I have a (preferably in matlab) 3D array of Booleans describing a voxel structure. I want to turn this into an .stl file but I don't want the final result to have the jagged cubes.

I have tried putting the voxel array into a marching cube algorithm but the resulting STL is not a solid, some parts are infinitely thin sheets. I want every voxel to be represented by something solid.

Is there a way to achieve this?

  • $\begingroup$ I’d say that there’s something wrong with your Marching Cubes algorithm. It ought to produce a solid object. Then, you can smooth the triangles in that solid object. $\endgroup$
    – bubba
    Mar 20, 2022 at 0:59
  • $\begingroup$ @bubba I think that was the case. I needed to surround the structure with 0, to make the code acknowledge the boundary as a facet of the solid. $\endgroup$ Mar 20, 2022 at 23:52

1 Answer 1


Voxels are pretty much an interpolation of data points and you can only smooth them out by reducing the fidelity. Why? Because in acquiring the voxel, you already lost fidelity. Let me take you through an example.

The basics

For our basics we take a circle of Radius $R$. It can be fully described the following: $$x^2+y^2=R$$ All solutions to this give us points on the circle.

Its representation as a single voxel with resolution length $r$ is that of a square. The square with its center on $\{0,0\}$ we will call the voxel of resolution $r$ around that coordinate. It is defined as $$x =\{0.5r,-0.5r\} \land y=\{-0.5r \to 0.5r\}$$ $$y=\{0.5r,-0.5r\}\land x=\{-0.5r \to 0.5r\}$$ Other squares then can be created by simply adding the respective cell's center's coordinates $\{a,b\}$ for $$x' =\{0.5r,-0.5r\}+a \land y'=\{-0.5r \to 0.5r\}+b$$ $$y'=\{0.5r,-0.5r\}+b\land x'=\{-0.5r \to 0.5r\}+a$$

Looks complicated? True, but you see: the first formula is a circle with radius $R$ containing an area of $A=\pi*R^2$. The latter two blocks define the square of length $r$ and area $A=r^2$. By clever positioning, the grid with $R=r$ has its $\{0,0\}$ Voxel wholly contained in that circle. Or in a picture, it looks like this, using $r=R=50$ (and thus a diameter of 100).

50 unit radius circle, overlay of a 50 unit square grid

As you see, there is an area between the circle and the square - this is fidelity that is lost when converting to voxels. In a typical voxel transformation, there is only one choice: at which point of filling does a voxel get filled to 100% and at which it gets filled to 0%. Let's assume the circle there is actually a cylinder of 50 units height. Depending on where we set the cutoff, we now get one of three solutions. We could end with one voxel, using 50% as the cutoff point. We could end with a plus shape using 45% as the cutoff point or a square using any filling above 0% as a cutoff, as shown in the following picture.

3 different voxel representations of the same cylinder of 50 unit radius using 50 unit wide cells

It gets even more complicated if you don't have the circle and the grid's center overlap like n the example above: there is a "2x2x1" voxel solution that reflects a differently aligned circle with the same cutoff point as the "1x1x1" solution! That circle is (in the next graphic) centered around $\{3.5 r,0.5 r\}$ and thus shifted half a unit up and right so its center overlaps with a corner of the voxels.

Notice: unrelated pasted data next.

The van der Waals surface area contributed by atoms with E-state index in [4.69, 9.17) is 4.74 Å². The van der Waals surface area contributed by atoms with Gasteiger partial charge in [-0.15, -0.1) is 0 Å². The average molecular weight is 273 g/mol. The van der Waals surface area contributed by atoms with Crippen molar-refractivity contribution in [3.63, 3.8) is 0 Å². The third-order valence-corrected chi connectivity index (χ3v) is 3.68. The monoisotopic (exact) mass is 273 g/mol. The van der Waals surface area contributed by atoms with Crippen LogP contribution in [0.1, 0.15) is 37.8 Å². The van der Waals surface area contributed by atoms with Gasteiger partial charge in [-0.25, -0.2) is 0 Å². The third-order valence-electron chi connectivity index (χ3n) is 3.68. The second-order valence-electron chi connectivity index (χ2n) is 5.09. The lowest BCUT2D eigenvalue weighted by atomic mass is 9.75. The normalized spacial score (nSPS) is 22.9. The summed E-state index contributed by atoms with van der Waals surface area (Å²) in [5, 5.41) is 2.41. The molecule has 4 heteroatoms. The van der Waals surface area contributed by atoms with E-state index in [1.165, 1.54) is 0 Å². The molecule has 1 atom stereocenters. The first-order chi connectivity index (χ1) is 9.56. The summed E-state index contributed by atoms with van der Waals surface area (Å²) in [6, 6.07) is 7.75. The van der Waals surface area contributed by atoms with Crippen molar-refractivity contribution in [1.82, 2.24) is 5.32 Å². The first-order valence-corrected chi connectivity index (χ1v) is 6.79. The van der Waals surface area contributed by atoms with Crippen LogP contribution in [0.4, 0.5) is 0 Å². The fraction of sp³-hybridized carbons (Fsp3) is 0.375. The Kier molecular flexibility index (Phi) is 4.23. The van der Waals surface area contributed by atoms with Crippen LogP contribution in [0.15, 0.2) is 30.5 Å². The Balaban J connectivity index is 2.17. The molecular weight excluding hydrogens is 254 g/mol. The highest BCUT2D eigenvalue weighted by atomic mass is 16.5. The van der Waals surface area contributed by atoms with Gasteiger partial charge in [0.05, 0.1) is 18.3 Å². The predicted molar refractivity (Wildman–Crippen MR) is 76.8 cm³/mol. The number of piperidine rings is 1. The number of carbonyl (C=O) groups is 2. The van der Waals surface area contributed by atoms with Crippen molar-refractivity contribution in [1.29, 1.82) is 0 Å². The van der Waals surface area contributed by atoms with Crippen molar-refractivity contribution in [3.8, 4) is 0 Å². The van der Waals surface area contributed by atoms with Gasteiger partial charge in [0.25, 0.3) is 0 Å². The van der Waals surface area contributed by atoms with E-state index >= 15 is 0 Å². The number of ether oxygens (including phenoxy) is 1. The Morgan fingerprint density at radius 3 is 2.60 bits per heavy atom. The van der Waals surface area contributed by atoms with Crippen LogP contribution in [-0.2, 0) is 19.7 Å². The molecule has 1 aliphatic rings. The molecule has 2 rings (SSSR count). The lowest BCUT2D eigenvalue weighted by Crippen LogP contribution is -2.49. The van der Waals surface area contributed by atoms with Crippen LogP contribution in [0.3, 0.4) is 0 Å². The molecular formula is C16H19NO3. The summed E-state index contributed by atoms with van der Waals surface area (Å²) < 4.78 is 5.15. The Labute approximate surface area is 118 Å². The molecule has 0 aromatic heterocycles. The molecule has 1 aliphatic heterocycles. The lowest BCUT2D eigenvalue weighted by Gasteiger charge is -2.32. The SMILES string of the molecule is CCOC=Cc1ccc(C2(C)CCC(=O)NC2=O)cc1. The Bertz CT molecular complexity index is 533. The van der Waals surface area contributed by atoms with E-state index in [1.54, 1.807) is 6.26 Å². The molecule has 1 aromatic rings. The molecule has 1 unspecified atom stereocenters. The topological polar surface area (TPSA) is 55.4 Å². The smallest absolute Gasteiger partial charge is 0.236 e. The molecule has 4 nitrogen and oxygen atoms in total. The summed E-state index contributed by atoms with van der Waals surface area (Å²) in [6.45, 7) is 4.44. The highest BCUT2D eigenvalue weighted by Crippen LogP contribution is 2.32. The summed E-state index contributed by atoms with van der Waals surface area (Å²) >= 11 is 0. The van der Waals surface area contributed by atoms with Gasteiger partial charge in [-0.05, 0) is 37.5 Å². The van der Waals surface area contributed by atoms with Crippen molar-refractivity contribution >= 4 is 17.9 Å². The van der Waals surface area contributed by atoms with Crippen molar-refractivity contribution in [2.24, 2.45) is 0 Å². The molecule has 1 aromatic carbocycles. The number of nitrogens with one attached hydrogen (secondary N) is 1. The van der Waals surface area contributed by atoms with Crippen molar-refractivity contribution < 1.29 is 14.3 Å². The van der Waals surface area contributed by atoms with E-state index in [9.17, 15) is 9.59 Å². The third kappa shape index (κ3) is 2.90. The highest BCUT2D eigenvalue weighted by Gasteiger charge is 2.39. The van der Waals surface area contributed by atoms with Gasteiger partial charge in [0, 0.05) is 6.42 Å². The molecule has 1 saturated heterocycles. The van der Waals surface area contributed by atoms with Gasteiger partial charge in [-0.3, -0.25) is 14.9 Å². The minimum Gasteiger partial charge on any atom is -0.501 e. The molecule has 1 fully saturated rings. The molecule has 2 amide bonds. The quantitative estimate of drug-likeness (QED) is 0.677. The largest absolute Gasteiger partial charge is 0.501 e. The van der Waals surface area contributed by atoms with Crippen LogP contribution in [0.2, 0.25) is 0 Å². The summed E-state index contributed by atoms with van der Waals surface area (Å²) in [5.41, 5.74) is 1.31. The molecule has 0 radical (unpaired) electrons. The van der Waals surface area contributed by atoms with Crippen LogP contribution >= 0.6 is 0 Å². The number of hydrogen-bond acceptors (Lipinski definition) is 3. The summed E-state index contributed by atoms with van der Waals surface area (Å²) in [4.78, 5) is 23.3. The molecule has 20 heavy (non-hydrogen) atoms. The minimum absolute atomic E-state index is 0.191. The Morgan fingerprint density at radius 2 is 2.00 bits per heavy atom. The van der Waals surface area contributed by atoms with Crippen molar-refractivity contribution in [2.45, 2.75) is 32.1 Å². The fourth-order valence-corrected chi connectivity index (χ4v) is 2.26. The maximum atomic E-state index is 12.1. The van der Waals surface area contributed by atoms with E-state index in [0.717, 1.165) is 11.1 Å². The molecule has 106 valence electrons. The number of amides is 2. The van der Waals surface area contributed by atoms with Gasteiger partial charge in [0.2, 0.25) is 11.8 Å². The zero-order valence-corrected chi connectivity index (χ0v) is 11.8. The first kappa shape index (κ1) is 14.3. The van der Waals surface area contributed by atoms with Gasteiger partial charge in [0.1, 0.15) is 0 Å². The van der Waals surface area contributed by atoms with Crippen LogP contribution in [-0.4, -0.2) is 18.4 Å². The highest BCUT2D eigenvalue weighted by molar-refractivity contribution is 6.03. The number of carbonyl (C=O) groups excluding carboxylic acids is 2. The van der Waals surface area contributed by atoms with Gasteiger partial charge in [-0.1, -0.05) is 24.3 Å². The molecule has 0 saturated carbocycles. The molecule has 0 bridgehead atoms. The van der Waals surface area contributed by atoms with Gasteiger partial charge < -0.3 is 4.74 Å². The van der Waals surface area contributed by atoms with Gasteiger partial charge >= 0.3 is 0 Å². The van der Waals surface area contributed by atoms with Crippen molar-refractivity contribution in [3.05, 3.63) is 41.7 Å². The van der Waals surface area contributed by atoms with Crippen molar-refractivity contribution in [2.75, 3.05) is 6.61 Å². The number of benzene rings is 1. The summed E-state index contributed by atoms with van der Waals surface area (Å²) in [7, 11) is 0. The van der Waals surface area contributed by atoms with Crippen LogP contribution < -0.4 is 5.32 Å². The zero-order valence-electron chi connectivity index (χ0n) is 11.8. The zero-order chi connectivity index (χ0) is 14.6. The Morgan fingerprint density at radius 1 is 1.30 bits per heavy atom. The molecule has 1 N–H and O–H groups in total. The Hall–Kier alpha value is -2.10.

a shifted circle in the same grid

Lost fidelity can't be regained

You see, you have lost a lot of fidelity in voxelizing. All circles have become squares. All squares also are squares. Likewise, all curves in between have become squares.

The problem

So, it is nigh impossible for a computer to identify, what once was a circle square or square before all was made squares. Think... Colors: I take a picture of a smiley. I split it in half and then desaturate the upper half of the right side to black and white and totally saturate the lower. Those are two different ways to totally loose the color information. In the upper case you retain one information more, because the algorithm of making all colors but black white retains the black information, while the lower parts algorithm only retains the outer shape.

A Smiley, left side yellow and with a face, right side upper half desaturated to black and white, lower half oversaturated to only black.

If you only had the black and white smiley, you have lost the information about its color in total. If you only have the black outline, you have lost also the information of the face.

Voxelizaion does loose about that much information, depending on the settings.

Reversing Voxelisation is interpreting the voxel structure

It's not possible for a computer algorithm to simply invert the process. However, there are ways to interpret a voxelized object and try to re-create one of the possible objects that have led to this item, assuming that an "any fill is a voxel" algorithm has been used.

For such, you'd import the model into a software such as Blender, solidify it so that it is one mesh without internal faces, and then running a smoothing operation. You don't get the object that generated that voxel structure, but you get an Object that would generate that voxel structure.

Example of a solidified voxel-object undergoing a smoothing operation to generate one possible parent.

How good the interpretation of the voxels is, depends on the resolution chosen in the start. If $r$ is small enough, then the resulting interpretation, together with some artistic definition of which corners are sharp and quite some manual post-processing (which requires the human eye) can lead to a somewhat good approximation of the actual object you believe lead to the voxel structure.


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